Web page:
Chinese Scientists Create Mutant Bird Flu
Chinese researchers have created a virus that can infect mammals via coughing and sneezing by hybridizing the H5N1 bird flu virus with the H1N1 swine flu strain that caused the 2009 pandemic.
Their paper was published in the journal Science on May 2, the same day a man from Henan Province died from the H7N9 bird flu virus–reportedly the first death outside of eastern China and the 27th death among over 120 cases to date.
The H7N9 virus is believed to be a reassortment of several avian flu viruses, but is relatively benign in birds, according to recent research by another Chinese team published in the New England Journal of Medicine.
H5N1 bird flu is highly pathenogenic, but does not easily infect people, whereas H1N1 swine flu infected many millions in 2009. As yet, there is no evidence that the two viruses have mixed in nature, but they do overlap geographically and share some host species.
In the controversial new research the Chinese scientists deliberately manipulated the two viruses to make them more dangerous, for what they said was for the purpose of improving their understanding of pandemic risks. Some of the resultant mutants easily spread through the air between guinea pigs in the lab.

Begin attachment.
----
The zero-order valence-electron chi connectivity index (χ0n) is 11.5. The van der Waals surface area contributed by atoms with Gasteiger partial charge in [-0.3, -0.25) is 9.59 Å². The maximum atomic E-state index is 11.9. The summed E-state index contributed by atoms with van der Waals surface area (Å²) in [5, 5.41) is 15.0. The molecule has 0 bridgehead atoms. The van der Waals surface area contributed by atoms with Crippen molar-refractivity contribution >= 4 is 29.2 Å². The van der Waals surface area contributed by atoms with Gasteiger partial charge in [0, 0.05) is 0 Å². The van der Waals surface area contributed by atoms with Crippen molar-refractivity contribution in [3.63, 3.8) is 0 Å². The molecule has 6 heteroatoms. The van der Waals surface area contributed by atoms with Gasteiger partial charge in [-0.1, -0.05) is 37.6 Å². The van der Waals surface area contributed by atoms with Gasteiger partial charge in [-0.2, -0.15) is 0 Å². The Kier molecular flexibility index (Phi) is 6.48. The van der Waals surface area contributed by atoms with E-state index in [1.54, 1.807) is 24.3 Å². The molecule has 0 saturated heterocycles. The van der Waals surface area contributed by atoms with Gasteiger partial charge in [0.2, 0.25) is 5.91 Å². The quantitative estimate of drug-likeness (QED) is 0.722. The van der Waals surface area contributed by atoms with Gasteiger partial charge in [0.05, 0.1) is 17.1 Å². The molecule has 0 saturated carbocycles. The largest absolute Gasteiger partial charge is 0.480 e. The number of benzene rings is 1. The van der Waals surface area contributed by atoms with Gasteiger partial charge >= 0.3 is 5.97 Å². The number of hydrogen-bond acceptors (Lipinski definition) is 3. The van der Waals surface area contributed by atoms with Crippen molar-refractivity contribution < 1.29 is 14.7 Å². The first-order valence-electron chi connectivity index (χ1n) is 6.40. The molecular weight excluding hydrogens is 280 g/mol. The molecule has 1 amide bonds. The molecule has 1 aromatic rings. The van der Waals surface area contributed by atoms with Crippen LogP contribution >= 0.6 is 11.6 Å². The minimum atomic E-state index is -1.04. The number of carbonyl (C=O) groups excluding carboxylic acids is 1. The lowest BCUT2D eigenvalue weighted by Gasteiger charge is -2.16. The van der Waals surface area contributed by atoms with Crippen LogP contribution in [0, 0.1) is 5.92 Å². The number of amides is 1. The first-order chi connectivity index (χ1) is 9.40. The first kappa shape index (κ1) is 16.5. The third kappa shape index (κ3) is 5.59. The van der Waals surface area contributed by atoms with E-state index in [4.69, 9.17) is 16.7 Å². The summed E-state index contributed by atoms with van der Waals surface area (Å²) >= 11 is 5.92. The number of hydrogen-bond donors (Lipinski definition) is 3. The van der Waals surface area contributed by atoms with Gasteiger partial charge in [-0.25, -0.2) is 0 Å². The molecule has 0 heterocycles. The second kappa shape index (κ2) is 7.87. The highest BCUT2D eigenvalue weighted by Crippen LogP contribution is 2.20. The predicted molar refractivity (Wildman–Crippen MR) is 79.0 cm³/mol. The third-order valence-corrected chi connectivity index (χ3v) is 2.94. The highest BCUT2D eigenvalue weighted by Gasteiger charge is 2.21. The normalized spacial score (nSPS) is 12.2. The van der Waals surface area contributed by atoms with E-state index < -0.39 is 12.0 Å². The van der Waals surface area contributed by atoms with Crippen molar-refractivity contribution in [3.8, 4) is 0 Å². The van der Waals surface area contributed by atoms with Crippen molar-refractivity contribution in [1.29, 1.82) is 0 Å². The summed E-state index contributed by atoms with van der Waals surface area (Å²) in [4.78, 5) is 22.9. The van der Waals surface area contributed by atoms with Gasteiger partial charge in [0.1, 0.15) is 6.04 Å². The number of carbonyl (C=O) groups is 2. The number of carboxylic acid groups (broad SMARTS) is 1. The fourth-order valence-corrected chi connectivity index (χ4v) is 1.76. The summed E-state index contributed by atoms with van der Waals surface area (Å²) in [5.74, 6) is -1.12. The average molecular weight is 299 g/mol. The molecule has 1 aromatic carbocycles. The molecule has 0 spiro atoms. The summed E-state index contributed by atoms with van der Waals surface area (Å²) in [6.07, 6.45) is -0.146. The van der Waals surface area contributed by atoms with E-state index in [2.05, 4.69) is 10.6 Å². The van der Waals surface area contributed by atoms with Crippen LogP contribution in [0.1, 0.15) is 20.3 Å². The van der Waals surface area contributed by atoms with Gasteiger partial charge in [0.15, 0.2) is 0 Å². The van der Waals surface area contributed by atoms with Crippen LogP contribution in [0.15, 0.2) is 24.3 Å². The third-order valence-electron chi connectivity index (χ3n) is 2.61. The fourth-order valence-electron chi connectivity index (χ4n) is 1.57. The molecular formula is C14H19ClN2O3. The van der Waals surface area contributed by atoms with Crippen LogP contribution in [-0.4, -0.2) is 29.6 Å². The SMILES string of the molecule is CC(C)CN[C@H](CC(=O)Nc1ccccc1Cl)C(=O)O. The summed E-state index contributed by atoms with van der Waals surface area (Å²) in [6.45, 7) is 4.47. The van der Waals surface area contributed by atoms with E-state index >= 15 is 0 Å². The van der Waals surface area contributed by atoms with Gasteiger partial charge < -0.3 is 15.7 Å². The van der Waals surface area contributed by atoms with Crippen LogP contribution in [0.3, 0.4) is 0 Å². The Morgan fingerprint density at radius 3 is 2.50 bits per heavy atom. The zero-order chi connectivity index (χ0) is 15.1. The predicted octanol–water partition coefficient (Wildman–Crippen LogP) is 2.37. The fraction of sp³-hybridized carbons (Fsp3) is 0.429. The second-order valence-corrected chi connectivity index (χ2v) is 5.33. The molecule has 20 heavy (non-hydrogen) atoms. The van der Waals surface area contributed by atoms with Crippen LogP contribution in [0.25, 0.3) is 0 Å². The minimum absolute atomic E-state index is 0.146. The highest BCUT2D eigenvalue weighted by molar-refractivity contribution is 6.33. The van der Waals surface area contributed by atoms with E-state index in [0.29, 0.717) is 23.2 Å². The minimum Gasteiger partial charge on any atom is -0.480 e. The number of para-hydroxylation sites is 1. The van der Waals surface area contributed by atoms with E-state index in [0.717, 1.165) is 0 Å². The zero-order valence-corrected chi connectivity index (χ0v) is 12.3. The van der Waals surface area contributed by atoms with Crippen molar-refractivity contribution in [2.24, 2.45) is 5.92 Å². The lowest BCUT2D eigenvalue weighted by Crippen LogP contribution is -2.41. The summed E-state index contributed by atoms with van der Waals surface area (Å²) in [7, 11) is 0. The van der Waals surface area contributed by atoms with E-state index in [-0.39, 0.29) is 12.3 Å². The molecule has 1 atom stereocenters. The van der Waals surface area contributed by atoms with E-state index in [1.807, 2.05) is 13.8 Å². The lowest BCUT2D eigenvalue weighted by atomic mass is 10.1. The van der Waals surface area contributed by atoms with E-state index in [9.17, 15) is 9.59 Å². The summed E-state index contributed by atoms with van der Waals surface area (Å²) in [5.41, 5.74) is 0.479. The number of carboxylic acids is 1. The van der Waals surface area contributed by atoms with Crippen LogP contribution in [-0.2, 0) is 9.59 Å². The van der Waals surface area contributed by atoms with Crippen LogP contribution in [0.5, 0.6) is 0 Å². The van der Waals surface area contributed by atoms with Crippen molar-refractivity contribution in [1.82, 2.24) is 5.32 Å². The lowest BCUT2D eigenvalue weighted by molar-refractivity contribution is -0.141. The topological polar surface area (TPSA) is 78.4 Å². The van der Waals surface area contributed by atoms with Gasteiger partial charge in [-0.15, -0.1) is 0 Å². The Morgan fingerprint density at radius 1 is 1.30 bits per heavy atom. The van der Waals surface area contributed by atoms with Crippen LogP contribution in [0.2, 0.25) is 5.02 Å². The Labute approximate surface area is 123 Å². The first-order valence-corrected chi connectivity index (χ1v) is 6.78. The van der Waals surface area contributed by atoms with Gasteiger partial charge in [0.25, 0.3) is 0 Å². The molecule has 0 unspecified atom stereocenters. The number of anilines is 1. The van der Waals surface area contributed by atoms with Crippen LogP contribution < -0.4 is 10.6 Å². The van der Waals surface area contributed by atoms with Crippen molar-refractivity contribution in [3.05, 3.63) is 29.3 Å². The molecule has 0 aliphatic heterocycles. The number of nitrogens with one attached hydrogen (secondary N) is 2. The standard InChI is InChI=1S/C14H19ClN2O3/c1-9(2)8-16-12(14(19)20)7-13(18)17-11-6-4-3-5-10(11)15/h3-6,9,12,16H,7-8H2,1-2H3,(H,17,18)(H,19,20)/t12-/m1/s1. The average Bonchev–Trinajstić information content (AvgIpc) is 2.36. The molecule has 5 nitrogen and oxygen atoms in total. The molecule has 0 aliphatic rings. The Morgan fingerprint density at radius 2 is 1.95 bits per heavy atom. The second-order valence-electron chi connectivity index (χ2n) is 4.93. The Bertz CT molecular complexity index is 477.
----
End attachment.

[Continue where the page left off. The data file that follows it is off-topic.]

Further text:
“If these mammalian-transmissible H5N1 viruses are generated in nature, a pandemic will be highly likely,” said research leader Hualan Chen at the Harbin Veterinary Research Institute of the Chinese Academy of Sciences.
“High attention should be paid during routine influenza surveillance to monitor such high-risk H5N1 hybrid viruses in nature.”
While Chen believes her work could benefit disease control and prevention, other scientists are critical of these so-called gain-of-function mutation studies, as manipulating viruses requires excellent lab security standards to prevent the viruses spreading or being accessed by terrorists.
Microbiologist Richard Ebright at Rutgers University, New Jersey, said two other studies had already looked at how H5N1 mutations spread through the air between mammalian hosts–in that case ferrets. That flu research triggered a debate about biosecurity, and led to a one-year moratorium on any similar projects.
“This argument—even if one accepts it, which I do not—does not provide a rationale for the third, fourth, fifth, and nth research projects confirming the same point,” Ebright told Science Magazine via email.
Baron May of Oxford, a former U.K. government chief scientist, told The Independent that the work by Chen’s team is “appallingly irresponsible.”
“They claim they are doing this to help develop vaccines and such like. In fact the real reason is that they are driven by blind ambition with no common sense whatsoever,” he added.
Further research by Chen and colleagues has apparently been delayed by investigations into the new H7N9 virus.